Friday, October 21, 2016

Stress Takes Its Toll

By Art Taylor

This week's question—"How does moderate stress affect your desire/ability to write? Not minor stress like burnt toast, or major stress like your house just fell down a sinkhole, but a fight with a loved one, a fender-bender at the mall, financial woes?"—arrives on my desktop right at the center of the semester, so I'd add a few other examples of "moderate stress," including grading essays and mid-term exams (20 a day til they're done!), calculating and posting mid-term grades, trying to figure out the reading lists for next semester's classes (book orders due soon!), and then a small horde of other academic responsibilities nagging at me from various directions. Even fun opportunities like the talk on short stories I'm delivering this weekend for the Central Virginia Chapter of Sisters in Crime and the North Carolina Writers' Network Fall Conference session on a similar topic require advance preparation to be figured into an often busy schedule—prep work resulting in its own stress, even with the knowledge that the end result will be tremendous fun. 

So where does one find the time and energy and peace of mind (I started to type "piece" of mind, which might be true too!) to write in the midst of all that? 

Well, in many cases, I don't. 

Despite the "Write First!!!" reminder on my to-do list, during the academic year best intentions don't regularly (or maybe it's more accurate to say "best intentions rarely") get carried through into action. Writing is catch-as-catch-can some weeks and frequently rough sketches or even just notes instead of finely honed prose—with the promise to myself that it will get finely honed after I've finished grading this stack of exams and that group of papers and reading the next book for the next class and finishing the blog post here and.....

Tomorrow, right? And tomorrow and tomorrow and....

I finished the list in that last big paragraph with "blog post" for a specific reason. I've been contributing to Criminal Minds every other Friday for nearly three years now (my first post was January 24, 2014), and for just over a year now, I've also been contributing on the other Friday to the blog SleuthSayers (my first post there, a guest post, was September 5, 2015), and while both these communities have been wonderful and these blogs have been nearly unmatched as opportunities for connecting with fellow writers and readers, I also know that every Thursday lately, I've been finding myself struggling to fit in time to write my post—and writing the post (the deadline looms!) has seemed to join the list of things regularly supplanting writing my own fiction.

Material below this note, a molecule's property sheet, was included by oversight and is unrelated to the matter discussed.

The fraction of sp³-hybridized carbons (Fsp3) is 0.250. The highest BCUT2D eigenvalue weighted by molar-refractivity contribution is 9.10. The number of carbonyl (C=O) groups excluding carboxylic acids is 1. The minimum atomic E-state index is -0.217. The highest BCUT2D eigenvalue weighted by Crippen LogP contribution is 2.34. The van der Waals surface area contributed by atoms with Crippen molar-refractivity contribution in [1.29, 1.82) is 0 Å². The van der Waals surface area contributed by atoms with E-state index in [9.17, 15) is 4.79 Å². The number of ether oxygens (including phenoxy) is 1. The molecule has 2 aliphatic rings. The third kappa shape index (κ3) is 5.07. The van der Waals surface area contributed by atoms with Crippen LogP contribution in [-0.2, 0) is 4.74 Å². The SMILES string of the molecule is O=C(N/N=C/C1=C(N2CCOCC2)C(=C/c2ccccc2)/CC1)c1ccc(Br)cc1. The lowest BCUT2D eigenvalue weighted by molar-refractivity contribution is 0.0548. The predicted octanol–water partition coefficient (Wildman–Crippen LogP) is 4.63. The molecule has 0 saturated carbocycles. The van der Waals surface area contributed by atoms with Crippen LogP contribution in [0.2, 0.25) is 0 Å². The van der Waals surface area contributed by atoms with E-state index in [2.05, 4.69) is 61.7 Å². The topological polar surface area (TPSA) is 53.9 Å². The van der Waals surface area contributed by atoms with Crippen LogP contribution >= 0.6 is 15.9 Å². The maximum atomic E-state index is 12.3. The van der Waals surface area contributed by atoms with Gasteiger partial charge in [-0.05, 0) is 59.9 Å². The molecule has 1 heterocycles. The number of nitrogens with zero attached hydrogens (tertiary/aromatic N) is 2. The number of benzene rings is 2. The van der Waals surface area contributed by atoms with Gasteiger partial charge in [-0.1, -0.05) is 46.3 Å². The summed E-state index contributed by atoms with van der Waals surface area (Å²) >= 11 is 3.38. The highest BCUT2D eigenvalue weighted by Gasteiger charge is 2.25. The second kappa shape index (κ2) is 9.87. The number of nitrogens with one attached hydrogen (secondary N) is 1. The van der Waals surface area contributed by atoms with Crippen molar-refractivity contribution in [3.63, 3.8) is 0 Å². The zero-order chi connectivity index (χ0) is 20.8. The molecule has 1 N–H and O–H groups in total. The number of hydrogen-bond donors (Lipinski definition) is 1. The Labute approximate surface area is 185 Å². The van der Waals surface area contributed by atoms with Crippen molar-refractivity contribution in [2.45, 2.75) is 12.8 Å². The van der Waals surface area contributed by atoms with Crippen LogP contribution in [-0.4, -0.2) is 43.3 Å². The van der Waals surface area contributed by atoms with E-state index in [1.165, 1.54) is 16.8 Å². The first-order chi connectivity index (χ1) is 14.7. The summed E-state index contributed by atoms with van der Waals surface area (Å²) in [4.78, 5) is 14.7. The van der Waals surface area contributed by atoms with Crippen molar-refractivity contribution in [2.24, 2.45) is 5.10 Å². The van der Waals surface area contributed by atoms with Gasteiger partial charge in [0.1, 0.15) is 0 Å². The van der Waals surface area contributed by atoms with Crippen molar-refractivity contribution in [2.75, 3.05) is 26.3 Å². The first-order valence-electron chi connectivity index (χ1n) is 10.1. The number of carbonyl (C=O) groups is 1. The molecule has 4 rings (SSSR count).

When an opportunity begins to look like just another item on the to-do list... well maybe it's time to pass along that opportunity to someone else. 

Danny Gardner
On that note, I'm pleased to introduce Danny Gardner, a fine writer and fine friend who's going to be stepping into my Friday slot here at Criminal Minds beginning November 4. 

Danny is the author of A Negro and an Ofay, a debut novel coming out next May from Down and Out Books, and his work has also appeared in Beat to a Pulp, Out of the Gutter, and Literary Orphans Journal, with another story forthcoming in Just to Watch Him Die, a Johnny Cash-inspired anthology to be published this winter by Gutter Books.

In addition to writing fiction and nonfiction, Danny has also had success as an actor and comedian, and as a director and screenwriter—which makes a good fit for the first question he'll be tackling here at Criminal Minds a couple of weeks from today: "If you got to write, direct, cast your own film, what would be the style/mood/atmosphere of your finished product?" I'll personally be interested to hear his answer to this, both in the context of the work he's already done in film and television and with an eye toward the fiction he's producing now. 

Needless to say, I'd suggest you check out his response too.

In the meantime, as I'm thanking Danny for taking over my half of the Friday posts here, I also want to give tremendous thanks to my blogmates here, who've always offered—both on the blog and off— thoughtful conversation and new perspectives, support and enthusiasm, and most importantly of all friendship. Meredith, Susan, R.J., Rae, Tracy, Cathy, Catriona, Alan and Paul—and further back, Clare and Robin—it's been a pleasure to spend time in your company... and I'll be coming back regularly to add to the conversation in the comments section, so you're not done with me yet!